We’ve danced around the it long enough, so let me do my best as a layperson to explain what the Higgs boson is. (I’ll try to keep this as succinct and painless as possible, for the both of us.) The Higgs boson is one of the elementary particles defined by the current theories physicists use to explain physical attributes of the universe. Since we’re not all-knowing beings, we use theories to explain the existence of principles like gravity and electromagnetic forces. One of the principles that physicists want to explain is that of mass--or why some particles have the properties of mass while others don’t. The prevailing theory for why mass exists assumes the existence of something called a Higgs field, as theorized by six physicists in 1964 (including the eponymous Peter Higgs). The Higgs field pervades throughout the universe, and when certain particles move through it, they attain the attribute of mass. Under the Higgs field theory, the Higgs boson was the corresponding particle would explain mass. And since the Higgs field can’t be directly detected, finding the Higgs boson would be the best confirmation of that field.
(Steve Goldfarb emailed to clarify further."Quantum Field Theory--the mathematical basis for particle physics born of quantum mechanics and relativity--explains that there is a particle (or quantum) for every field and vice verse. The Higgs boson would be the quantum corresponding to the Higgs Field (just as the photon is the quantum for the electromagnetic field). Unlike an electromagnetic field, which can be detected directly with the eye or an antenna, the Higgs field cannot (yet) be directly detected. However, just as the photon is the quantum of an electromagnetic field, the Higgs boson is the quantum of the Higgs field. So, finding a Higgs boson is the best way to confirm the existence of the Higgs field.)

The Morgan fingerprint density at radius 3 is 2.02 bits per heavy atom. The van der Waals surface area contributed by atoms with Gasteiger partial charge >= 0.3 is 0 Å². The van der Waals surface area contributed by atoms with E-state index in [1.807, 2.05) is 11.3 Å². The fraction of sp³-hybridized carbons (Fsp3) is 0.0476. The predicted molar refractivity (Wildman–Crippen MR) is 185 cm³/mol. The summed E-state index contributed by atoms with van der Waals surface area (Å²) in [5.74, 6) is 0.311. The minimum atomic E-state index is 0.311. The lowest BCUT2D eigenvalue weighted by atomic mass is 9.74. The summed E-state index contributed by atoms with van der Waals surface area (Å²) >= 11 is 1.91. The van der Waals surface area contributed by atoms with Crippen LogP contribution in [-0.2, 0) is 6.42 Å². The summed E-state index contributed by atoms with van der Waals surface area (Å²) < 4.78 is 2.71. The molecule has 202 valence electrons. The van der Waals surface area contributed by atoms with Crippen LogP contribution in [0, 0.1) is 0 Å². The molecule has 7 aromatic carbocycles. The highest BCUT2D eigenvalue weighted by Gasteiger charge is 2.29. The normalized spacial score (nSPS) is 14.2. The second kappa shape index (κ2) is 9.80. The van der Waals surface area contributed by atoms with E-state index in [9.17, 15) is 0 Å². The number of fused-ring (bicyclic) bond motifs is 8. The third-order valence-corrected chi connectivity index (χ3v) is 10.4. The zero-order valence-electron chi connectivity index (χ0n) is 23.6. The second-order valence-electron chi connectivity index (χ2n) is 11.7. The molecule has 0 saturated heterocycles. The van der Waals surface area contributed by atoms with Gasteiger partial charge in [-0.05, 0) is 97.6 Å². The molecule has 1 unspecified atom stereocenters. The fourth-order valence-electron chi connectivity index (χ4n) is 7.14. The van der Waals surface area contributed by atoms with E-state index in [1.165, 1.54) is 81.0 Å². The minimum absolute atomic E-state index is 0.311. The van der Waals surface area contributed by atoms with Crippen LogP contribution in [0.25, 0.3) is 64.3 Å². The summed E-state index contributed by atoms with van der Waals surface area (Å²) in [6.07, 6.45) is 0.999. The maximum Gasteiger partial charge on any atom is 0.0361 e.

A universe-pervading field that can’t be detected but gives particles special properties? You can see why my Star Wars analogy sounded so good in my head.
So how is something as short-lived and elusive as the Higgs boson detected? With a special detection machine, of course. That’s what the ATLAS experiment is, along with five other experiments placed along the 27km circumference of the Large Hadron Collider. And that’s where I found myself last month, enthusiastically waving LEGO figurines in front of unamused physicists.
ATLAS is housed almost 100 meters underground in a cavernous concrete bunker. It’s difficult to get a sense of just how big the thing is (150 feet long by 80 feet tall and 80 feet wide) when standing in front of it--a four story mural painted on the visitor’s facility on the surface isn’t even 1:1 scale. Its tremendous size is impressive, but what you notice more is the sheer complexity of the machine. A colorful intermingling of cables, pipes, and walkways wrap around 500-ton magnets and exposed electronics that all play a role in detecting particles moving at near the speed of light. The wires give it a techno-organic aesthetic, and to me it felt a little like looking at the warp core of the starship Enterprise, complete with tubes of cryogenic cooling (for the superconductive magnets, natch).
Visitors are only allowed access along a short walkway, but that put us plenty close to the core of the detector. Peering over the blue railing, I could make out the cylindrical shape of the detector. And in front of that railing was a safety net, placed ostensibly to prevent equipment and visitor hardhats from accidentally falling and damaging the detector. But I also heard a rumor that the net was put in place after one visitor lost their dentures while leaning over the railing. ATLAS is literally jaw-dropping.